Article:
The worst thing that can befall a leader of an extreme party is to be compelled to take over a government in an epoch when the movement is not yet ripe for the domination of the class which he represents, and for the realization of the measure which that domination implies.
To the left of the government, the masses who had supported the revolution were complaining they had gained little. Instead, they were continually being asked to toil on their farms like they did before, or to fight in the endless wars to secure the final victory for the revolution. To the right of the government, there was endless opposition from dispossessed clergy and nobility, and from foreign monarchies who feared the spread of the revolution. And the revolution had been initiated, after all, by the wealthy creditors who wanted a resolution of the financial crisis. The popular revolt was helpful to them, but their interests didn’t align with it. Thus the initial predominance of the leftist Jacobins was always in a defensive position, so they reacted to the reactionaries with the persecution of enemies that spiraled into the famous “terror”—thousands of public executions by guillotine, as well as other forms of mass murder of unarmed citizens. In addition to the elimination of political opponents, there was more widespread violence in the countryside, where much of the killing was done under ideological cover to settle scores or to seize property and scarce resources. There were also allegations of false flag terror attacks being perpetrated to discredit Robespierre.
The Jacobin leader Robespierre (read here his speech to the convention, 1794/02/05) was eventually pushed out and executed, after which the right-leaning bourgeois government took power then had its own era of terror and corruption. This new regime’s corruption and incompetence eventually created a public desperation for stability. When Napoleon became first consul after a coup in 1799, the First Republic was for all practical purposes finished. It was officially ended in 1804 when Napoleon declared himself emperor.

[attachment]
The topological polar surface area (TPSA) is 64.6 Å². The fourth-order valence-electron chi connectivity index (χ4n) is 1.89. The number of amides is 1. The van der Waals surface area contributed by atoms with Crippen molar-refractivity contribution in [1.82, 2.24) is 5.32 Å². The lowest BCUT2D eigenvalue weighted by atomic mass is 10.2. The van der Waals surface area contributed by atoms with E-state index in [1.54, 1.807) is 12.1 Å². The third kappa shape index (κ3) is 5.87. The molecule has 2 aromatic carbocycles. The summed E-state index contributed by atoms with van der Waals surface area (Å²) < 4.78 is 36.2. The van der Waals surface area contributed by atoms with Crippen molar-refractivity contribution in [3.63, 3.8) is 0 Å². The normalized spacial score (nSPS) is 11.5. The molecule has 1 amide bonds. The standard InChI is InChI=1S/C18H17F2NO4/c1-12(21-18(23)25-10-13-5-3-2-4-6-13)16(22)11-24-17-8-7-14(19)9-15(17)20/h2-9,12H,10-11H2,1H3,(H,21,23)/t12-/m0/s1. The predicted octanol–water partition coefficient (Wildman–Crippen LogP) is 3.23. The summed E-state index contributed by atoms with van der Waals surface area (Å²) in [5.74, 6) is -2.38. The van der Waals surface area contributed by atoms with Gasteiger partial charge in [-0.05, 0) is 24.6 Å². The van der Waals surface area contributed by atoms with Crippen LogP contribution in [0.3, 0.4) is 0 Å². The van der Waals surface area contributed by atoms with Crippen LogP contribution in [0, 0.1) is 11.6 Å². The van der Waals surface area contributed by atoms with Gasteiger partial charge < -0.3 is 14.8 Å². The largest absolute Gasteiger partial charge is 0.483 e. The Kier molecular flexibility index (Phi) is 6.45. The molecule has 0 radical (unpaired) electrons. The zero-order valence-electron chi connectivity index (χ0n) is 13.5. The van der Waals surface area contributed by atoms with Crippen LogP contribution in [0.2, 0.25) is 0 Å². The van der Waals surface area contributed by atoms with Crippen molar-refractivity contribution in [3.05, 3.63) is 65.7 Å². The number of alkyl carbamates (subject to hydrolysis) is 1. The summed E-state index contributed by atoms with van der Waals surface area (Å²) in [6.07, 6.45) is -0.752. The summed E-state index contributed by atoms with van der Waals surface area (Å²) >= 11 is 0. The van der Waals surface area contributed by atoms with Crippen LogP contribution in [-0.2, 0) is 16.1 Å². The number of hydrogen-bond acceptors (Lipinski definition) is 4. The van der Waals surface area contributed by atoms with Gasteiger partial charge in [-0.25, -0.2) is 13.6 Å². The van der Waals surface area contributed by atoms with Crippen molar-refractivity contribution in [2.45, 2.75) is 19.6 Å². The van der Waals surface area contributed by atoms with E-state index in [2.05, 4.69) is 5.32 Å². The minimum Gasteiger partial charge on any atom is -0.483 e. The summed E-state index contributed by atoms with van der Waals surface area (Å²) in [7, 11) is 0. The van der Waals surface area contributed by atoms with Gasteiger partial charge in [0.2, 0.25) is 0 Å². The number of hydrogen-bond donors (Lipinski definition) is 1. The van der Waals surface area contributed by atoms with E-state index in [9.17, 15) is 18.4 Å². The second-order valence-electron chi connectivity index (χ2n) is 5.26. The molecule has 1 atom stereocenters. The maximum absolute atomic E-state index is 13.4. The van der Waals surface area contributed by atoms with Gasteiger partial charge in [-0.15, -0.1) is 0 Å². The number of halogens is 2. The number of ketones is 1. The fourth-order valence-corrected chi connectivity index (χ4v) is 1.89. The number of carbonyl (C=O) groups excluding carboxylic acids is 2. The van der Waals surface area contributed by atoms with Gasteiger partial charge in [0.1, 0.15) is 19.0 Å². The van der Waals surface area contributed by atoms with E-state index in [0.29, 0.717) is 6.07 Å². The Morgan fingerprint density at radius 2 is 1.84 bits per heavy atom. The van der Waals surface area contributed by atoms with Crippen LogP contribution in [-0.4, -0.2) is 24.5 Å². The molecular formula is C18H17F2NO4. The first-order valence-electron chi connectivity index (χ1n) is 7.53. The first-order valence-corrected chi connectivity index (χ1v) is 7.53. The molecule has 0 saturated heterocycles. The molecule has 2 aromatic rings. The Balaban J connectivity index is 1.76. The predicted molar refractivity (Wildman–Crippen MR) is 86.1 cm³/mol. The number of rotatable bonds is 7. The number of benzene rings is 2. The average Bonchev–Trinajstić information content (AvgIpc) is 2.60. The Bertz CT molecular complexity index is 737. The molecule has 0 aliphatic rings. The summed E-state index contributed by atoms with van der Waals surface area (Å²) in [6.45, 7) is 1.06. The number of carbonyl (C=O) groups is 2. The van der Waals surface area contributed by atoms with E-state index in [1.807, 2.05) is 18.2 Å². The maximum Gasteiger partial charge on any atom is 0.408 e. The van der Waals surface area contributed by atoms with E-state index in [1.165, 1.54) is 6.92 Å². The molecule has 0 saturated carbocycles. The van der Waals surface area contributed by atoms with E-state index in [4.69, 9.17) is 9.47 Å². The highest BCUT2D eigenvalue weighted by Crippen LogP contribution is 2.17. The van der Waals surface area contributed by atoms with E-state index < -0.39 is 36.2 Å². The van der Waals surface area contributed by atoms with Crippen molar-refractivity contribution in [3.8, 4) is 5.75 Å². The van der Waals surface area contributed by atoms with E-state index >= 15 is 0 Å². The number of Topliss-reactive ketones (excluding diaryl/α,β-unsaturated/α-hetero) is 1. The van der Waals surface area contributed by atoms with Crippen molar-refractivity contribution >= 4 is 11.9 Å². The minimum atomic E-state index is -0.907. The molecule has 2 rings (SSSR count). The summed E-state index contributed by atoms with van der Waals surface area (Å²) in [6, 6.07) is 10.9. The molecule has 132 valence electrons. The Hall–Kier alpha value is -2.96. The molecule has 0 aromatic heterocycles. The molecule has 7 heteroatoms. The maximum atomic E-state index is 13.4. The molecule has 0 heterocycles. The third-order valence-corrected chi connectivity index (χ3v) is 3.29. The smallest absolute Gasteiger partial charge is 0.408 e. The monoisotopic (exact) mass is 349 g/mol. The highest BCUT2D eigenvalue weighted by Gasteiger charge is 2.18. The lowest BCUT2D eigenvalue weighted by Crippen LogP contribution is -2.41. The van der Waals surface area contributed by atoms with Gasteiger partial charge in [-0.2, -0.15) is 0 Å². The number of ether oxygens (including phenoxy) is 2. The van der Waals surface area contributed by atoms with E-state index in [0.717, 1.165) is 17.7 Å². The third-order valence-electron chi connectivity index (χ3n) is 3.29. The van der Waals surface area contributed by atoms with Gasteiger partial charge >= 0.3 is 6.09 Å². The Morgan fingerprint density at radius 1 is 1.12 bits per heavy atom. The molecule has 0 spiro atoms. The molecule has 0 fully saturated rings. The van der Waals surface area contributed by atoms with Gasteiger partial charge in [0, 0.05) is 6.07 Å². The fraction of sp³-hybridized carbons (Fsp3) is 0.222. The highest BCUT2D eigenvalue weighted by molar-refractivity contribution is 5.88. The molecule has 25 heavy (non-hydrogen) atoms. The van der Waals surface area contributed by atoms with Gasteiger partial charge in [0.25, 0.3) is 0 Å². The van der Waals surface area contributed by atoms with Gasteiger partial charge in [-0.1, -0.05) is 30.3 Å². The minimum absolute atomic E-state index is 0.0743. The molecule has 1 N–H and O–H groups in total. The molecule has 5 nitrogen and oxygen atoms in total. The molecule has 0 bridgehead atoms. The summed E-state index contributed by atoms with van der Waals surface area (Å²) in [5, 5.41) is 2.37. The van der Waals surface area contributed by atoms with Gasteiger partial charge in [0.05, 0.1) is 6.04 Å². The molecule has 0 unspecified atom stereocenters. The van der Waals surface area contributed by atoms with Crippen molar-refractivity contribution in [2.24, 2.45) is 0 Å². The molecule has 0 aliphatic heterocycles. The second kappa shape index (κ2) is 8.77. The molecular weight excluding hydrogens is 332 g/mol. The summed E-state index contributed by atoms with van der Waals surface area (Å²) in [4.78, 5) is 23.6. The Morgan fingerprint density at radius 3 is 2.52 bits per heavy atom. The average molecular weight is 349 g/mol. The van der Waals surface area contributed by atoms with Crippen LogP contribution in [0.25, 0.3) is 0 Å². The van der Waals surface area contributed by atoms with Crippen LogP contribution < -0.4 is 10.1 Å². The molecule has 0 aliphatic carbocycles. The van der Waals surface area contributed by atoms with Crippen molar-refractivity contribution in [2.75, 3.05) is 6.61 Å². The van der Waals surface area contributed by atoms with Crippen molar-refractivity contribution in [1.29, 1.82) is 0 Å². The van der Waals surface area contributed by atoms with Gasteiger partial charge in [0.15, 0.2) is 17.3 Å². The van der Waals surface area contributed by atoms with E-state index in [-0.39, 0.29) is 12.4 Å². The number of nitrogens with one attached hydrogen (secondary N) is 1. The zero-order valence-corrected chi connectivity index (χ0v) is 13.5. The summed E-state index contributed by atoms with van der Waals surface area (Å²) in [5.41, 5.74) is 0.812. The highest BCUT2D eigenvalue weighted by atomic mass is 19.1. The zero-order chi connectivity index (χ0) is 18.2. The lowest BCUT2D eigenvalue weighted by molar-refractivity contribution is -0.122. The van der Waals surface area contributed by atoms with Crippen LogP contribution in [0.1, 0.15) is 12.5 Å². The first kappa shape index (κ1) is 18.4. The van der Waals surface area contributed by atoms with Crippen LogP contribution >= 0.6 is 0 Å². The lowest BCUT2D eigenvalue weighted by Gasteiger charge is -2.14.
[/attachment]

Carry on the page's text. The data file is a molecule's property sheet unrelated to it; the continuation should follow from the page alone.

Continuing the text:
Anyone who wishes for a revolution to fix things now has to keep in mind this fifteen-year trajectory and ask what was really accomplished, or how such a series of events could be avoided. In spite of the decades of war and misery that followed the Revolution, it exemplified the proverb cited above: the worst is escort of the best (le pire côtoie le meilleure). The revolution is credited with establishing in law and custom all the positive values of Western civilization: it led to the suppression of the feudal system, the emancipation of the individual, the greater division of landed property, the abolition of the privileges of noble birth and the establishment of equality. The revolution led to the rise of republics and democracies elsewhere. It was a focal point in the development of political ideologies such as liberalism, radicalism, socialism, nationalism, and secularism. The Declaration of the Rights of Man and of the Citizen also inspired movements for universal suffrage and the abolition of slavery. In spite of these positives, the Revolution fell short of delivering a radical change in the lives of the poor and the working class. With the American Revolution, it ushered in the age of economic liberalism, which has been constrained only for a short period between 1945 and 1975.
If one is to judge the Revolution by its violence and its campaigns of terror, these have to be put in perspective with all that had happened, and would have continued to happen, under rule by the divine right of kings. The table below puts the violence of the Revolution in perspective:
|Tally of deaths in wars France was involved in 1500-1815
French wars of religion (16th century): 2 to 4 million
Seven Years War (1756-1763): 800,000-1.4 million
Napoleonic wars (1803-1815): 3.5 to 7 million
French revolutionary wars (1792-1802): 1 million
(These figures of one million or more deaths include the deaths of civilians from diseases, famine, etc., as well as deaths of soldiers in battle, massacres and genocide.)
If we condemn the French Revolution, we deny the good that came from it, as well as what more could have come from it if it had not been so violently opposed. If, because of the terror of Robespierre, we conclude that revolution will always fail and always lead to a “tyranny” worse than or equal to that of the present, we are saying revolution wasn’t necessary then, either. We accept the violence and structural violence of the status quo of that time, which included all the evils of feudalism, constant warfare, the Atlantic slave trade, and plantation slavery in the colonies. On the topic of revolution’s use of authoritarian means, Engels wrote: